This story has been updated to reflect the most recent reporting.
Four races were unopposed during Tuesday night’s election — the Athens City Council presidency and the seats for council’s second, third and fourth wards.
Athens City Council President Chris Knisely, who was running as an unopposed Democrat, was elected to serve another term as council president on Tuesday night with 1,984 votes.
Knisely gave the credit for all of the projects to city workers and her fellow city council members.
“It's not because of me,” Knisely said. “It's because of this whole cadre of talented people.”
Knisely, who began serving in 2015, said she hopes to continue working closely with city administration and officials during her second term as council president.
“We need to work … in the best way that we can with the city administration so that we can be good stewards of our moneys and our resources that we have for the city,” she said.
Jeff Risner, an incumbent for Athens City Council, was re-elected to his position representing Athens’ second ward with 443 votes.
Risner, a Democrat, ran unopposed for his fourth term on city council.
Although it may not always be glamorous, Risner said he enjoys his position in Athens’ second ward.
“I guess I’ll just plunge into what I have been doing, and keep working on the city budget,” Risner, the chair of the Finance and Personnel Committee, said following his re-election to Athens City Council.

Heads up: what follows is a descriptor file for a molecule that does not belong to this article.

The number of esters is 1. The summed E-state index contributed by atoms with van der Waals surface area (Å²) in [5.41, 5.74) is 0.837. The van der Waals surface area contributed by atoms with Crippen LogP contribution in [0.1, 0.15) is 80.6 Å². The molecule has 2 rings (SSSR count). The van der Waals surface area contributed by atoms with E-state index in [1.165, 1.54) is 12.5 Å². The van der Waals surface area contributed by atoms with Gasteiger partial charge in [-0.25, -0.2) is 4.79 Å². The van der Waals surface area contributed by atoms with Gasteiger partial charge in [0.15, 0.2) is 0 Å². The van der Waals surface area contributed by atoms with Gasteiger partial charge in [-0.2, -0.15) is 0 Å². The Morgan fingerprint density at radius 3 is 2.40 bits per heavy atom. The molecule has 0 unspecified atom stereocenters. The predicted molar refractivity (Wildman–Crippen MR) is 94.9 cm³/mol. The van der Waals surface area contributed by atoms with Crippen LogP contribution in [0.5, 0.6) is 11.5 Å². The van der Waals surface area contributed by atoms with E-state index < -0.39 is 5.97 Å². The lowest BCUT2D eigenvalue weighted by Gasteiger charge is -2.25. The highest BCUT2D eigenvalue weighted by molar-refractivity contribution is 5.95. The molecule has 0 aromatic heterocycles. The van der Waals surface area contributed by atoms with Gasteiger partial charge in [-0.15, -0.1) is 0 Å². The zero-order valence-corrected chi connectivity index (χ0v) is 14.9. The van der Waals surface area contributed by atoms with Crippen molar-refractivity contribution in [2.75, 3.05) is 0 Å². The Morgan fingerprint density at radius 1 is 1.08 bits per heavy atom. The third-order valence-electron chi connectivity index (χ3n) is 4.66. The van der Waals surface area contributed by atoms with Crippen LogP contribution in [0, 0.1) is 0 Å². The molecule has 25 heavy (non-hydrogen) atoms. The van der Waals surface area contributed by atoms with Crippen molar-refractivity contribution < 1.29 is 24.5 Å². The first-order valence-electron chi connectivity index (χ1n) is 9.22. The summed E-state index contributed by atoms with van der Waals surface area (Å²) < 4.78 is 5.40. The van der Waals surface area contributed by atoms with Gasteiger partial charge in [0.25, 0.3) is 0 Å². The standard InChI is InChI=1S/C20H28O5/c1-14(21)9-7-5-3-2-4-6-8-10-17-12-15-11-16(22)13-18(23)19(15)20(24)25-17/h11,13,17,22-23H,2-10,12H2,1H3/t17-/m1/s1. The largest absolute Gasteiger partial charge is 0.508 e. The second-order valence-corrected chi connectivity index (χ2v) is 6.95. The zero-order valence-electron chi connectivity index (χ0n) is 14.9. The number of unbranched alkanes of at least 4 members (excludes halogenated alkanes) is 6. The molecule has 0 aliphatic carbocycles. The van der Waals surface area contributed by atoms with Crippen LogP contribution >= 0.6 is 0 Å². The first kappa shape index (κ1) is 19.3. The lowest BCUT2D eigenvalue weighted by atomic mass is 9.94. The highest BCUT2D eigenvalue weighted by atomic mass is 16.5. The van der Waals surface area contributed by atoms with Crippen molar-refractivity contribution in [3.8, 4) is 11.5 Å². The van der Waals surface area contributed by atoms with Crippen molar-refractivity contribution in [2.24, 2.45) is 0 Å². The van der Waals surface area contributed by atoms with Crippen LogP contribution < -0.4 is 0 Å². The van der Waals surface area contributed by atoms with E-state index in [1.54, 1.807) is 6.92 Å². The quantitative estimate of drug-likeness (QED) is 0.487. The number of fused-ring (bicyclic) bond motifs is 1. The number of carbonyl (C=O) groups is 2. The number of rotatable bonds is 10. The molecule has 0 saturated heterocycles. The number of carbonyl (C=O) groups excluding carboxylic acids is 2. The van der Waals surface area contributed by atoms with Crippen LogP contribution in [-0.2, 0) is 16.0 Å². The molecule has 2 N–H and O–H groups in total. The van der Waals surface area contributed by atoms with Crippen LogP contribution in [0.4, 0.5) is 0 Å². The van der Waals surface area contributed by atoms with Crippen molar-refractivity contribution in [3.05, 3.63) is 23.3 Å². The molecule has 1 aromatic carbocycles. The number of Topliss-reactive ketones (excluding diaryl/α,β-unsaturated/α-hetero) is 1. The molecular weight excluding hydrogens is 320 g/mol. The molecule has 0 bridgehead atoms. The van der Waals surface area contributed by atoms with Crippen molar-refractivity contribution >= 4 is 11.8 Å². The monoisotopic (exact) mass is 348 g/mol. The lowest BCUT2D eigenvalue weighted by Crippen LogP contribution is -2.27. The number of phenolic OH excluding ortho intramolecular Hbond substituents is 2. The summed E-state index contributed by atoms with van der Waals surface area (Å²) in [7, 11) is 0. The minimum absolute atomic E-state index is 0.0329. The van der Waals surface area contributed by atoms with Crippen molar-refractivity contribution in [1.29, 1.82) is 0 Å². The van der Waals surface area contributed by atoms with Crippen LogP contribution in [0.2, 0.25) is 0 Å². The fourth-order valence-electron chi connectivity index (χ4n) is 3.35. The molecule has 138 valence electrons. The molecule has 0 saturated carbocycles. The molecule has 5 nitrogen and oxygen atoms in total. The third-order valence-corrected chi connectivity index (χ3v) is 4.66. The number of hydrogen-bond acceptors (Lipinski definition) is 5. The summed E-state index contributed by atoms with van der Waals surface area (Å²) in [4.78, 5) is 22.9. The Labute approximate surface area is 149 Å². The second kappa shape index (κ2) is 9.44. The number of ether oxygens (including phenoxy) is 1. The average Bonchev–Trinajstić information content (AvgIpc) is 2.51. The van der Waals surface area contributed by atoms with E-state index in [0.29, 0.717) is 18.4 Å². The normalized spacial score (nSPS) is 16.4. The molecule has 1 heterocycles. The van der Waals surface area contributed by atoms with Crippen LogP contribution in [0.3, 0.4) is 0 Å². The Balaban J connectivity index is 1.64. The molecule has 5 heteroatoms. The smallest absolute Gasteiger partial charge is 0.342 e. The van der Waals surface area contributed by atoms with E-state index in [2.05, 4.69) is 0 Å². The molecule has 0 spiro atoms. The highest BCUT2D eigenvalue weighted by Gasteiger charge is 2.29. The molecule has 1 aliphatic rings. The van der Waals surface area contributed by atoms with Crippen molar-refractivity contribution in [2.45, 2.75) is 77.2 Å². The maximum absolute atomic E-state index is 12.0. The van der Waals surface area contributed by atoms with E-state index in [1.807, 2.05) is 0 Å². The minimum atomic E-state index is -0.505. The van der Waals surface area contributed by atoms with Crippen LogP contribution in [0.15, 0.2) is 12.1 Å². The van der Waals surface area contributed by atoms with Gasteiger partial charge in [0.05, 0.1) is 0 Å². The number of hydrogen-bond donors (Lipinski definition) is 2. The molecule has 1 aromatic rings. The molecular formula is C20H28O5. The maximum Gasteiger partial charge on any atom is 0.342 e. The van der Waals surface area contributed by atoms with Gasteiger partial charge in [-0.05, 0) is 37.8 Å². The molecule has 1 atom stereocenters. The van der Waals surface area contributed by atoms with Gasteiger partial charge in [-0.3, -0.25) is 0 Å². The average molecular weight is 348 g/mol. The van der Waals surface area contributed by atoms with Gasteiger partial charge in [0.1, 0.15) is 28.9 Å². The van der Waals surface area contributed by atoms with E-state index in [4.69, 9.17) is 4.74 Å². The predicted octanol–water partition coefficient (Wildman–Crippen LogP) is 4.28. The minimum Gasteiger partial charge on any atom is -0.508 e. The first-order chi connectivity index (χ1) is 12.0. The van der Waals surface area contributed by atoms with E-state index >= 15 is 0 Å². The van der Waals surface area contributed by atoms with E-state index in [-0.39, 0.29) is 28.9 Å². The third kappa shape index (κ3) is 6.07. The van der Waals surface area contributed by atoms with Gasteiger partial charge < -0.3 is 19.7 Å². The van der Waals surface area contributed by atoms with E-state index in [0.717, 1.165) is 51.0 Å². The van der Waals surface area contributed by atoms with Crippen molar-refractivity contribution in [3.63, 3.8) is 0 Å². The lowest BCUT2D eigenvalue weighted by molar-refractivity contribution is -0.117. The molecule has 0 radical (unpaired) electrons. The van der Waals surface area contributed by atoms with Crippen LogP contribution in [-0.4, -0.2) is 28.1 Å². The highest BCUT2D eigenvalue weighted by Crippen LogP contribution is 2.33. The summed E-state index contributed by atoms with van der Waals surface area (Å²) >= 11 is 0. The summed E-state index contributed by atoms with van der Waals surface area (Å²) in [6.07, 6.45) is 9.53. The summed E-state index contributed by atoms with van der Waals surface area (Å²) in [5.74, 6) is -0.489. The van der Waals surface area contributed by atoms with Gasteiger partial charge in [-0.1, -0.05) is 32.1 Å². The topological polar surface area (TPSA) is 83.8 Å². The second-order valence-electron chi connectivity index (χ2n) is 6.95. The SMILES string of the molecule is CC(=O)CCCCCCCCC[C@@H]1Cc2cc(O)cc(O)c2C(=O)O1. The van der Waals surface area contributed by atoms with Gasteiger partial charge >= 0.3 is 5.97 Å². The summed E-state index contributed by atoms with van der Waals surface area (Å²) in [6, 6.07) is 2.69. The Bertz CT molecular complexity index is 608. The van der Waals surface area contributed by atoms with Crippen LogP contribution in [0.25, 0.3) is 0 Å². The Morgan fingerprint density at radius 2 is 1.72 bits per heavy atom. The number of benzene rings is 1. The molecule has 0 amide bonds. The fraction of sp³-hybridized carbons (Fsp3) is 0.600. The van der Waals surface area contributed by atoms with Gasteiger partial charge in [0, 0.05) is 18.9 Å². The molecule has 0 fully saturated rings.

Samuel Emerson Crowl, Ohio University’s sustainability project coordinator, won an unopposed election for Athens City Council’s third ward seat on Tuesday night with 582 votes.
“I think the town-gown relationship was a little bit strained in my younger years,” Crowl said. “(I) would like to see that cooperation go even further.”
John Haseley, chairman of the Athens County Democratic Party, said Crowl could provide insight to clean energy efforts in Athens.
“He has a really good voice and will bring a lot of good insight to a lot of the sustainability and green energy efforts we’re taking in Athens,” Hasely said. “I think he’ll approach every issue with a thoughtful, common-sense approach.”
Chris Fahl was re-elected to her Athens City Council position to represent the fourth ward with 485 votes.
Fahl said in a previous Post report that her greatest accomplishment since she was elected in 2008 was working with residents to write “Chapter 47: Resource extraction and disposal monitoring and mitigation,” which protects Athens in terms of resource extraction and waste disposal by requiring reports and monitoring activities related to those processes.
During her time on council, Fahl has worked on traffic calming, or the installation of safety solutions such as radar speed signs or speed bumps to reduce traffic, in residential neighborhoods. She has also worked toward pedestrian safety measures and has focused on city trash laws.
Shelby Campbell and Anastasia Nicholas contributed to this report.